Sailing Around Hazards En Route to Dividend Stocks

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Stocks that consistently pay dividends can be a great way to generate investment income, especially in down markets like the current one. Everyone from the ultra-rich to retirees on a fixed income can take comfort in dividends--regular payments that companies make to shareholders out of net profits.

In the long term, dividends can make a great difference in total investment returns. A study by Morgan Stanley’s Adam Parker showed that from 1930 through 2012, dividends accounted for 41.8 percent of total return of the S&P 500.

In making the journey to the right dividend stocks, there are numerous hazards you must steer around. As some companies boost dividends to attract investors, the high payments may be the best reason not to buy these stocks.

Here are some things to consider:

  • Assess dividend payouts as part of the company’s overall financial condition. Look for dividends that reflect growth and strength, rather than those that are a strain on a company’s resources. If the company has a high dividend yield and a low share price, there’s usually a problem. In such cases, investors attracted by high dividends often mistake low share prices for a bargain—a sign that value will likely rise--when really, these dividends may be hamstringing the company from making improvements critical to boosting share price. puts dividend payouts in the context of companies’ broader financial picture.

  • Look for a history of steady dividend increases. If a company has paid dividends for a long time without a cut, this is a good sign—as long as it isn’t sacrificing growth to do so. You want regular dividend increases commensurate with growth in earnings. Not only do flat dividends or, worse yet, years with no dividends, mean less income for investors, but this scenario usually discourages investment and punishes share prices. Dividend stocks should be predictable. That’s why they tend to be established, mature companies with solid financials.

  • Avoid the common error of chasing yield. Dividend yield is the measure of what the stock pays out in dividends each year relative to its share price. This measure, expressed as a percentage, is calculated by dividing dividends per share paid out in a given year by the value of one share of stock.

Actually, dividend yield is the last thing to look at when assessing a stock. Yet many individual investors are fixated on it. Invariably, if a stock’s yield is high, it’s too good to be true. The beauty of high yields is like the beauty of the sirens that lured Ulysses and his crew to crash their boat on the rocks—alluring yet dangerous.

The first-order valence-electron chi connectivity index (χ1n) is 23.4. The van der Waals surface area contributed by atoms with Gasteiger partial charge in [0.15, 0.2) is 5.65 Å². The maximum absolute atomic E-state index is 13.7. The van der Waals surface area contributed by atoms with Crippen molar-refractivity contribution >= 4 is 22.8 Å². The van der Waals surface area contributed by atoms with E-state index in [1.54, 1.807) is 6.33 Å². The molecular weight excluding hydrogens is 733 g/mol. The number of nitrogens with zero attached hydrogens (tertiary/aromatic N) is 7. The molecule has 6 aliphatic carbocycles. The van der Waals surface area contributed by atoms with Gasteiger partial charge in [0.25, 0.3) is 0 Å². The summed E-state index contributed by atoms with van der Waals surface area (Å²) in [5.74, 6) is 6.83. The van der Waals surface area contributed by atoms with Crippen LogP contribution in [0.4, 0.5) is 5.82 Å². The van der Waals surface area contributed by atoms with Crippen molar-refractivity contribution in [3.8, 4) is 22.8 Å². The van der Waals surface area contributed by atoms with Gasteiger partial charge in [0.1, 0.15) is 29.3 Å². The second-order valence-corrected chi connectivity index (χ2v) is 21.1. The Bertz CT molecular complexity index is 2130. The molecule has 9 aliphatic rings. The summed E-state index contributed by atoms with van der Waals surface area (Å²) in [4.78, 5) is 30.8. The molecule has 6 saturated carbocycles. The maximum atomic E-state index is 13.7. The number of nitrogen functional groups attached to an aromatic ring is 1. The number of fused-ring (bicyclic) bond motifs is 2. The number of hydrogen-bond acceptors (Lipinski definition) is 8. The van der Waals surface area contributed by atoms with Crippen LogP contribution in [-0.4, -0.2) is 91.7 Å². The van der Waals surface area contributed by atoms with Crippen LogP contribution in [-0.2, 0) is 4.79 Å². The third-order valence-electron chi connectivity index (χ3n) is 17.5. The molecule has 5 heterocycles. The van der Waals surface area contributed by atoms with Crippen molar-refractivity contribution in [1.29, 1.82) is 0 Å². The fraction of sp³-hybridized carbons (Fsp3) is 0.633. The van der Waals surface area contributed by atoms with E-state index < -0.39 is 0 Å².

Generally, a dividend yield that's 3 percentage points or higher than the average of stocks in a given sector is sign of peril. Some people find stocks with high yields a good value precisely because of the low share prices that push up the dividend yield. But think about it: Why would the company’s directors declare a high dividend if they didn’t need to attract investors to their battered shares? And why aren’t they using the cash to grow the business?

  • Pay attention to the dividend payout ratio--what the company is paying versus what it’s earning. This is the ratio of dividends paid to corporate earnings. Finance nerds express this ratio as the dividend paid per share figure divided by the earnings per share: DPS/EPS. Look for a ratio between 0 and 0.1. A ratio over 1.0 can be a bad sign. Payout ratios are available for any public company on Yahoo! Finance using the key statistics search function. The lower the payout ratio, the better, as this means the company is parting with less of the earnings they need to re-invest to improve and expand.

It's okay to seek higher dividends, as long as they’re healthy. But if dividends are high, you want to be sure the company has a reasonable dividend yield and a low payout ratio.

It’s important to evaluate the payout ratio according to the type of company involved. Younger, faster-growing companies tend to pay low or no dividends because they’re reinvesting heavily. Utilities’ dividends are usually higher because they typically pay most of their earnings as a dividend, as their needs for growth are less and they upgrade equipment gradually.

If you don’t want to do this research, consider a dividend-stock ETF (exchange traded fund). These function basically like index funds, so they mirror the performance of a set portfolio of dividend stocks.

By following these guidelines, you’ll be better equipped to avoid the pitfall of imprudently chasing high dividends, and more likely to succeed in reaping good long-term returns in both share price and dividends. By the way, dividends are taxed at a lower rate than other types of income and can even be tax-free if you’re in a low bracket.

Any opinions expressed in this column are solely those of the author.

Dave Sheaff Gilreath is a founding principal of Sheaff Brock Investment Advisors LLC. He has more than 30 years of experience in the financial services industry, beginning with Bache Halsey Stuart Shields and later Morgan Stanley Dean Witter. At Sheaff Brock, he shares responsibility for setting investment policy, asset allocation and security selection for the company's managed accounts. He also consults with the clients on portfolio construction. Gilreath received his Certified Financial Planner® (CFP) designation in 1984. He attended Miami University in Oxford, Ohio, where he earned a B.S. degree.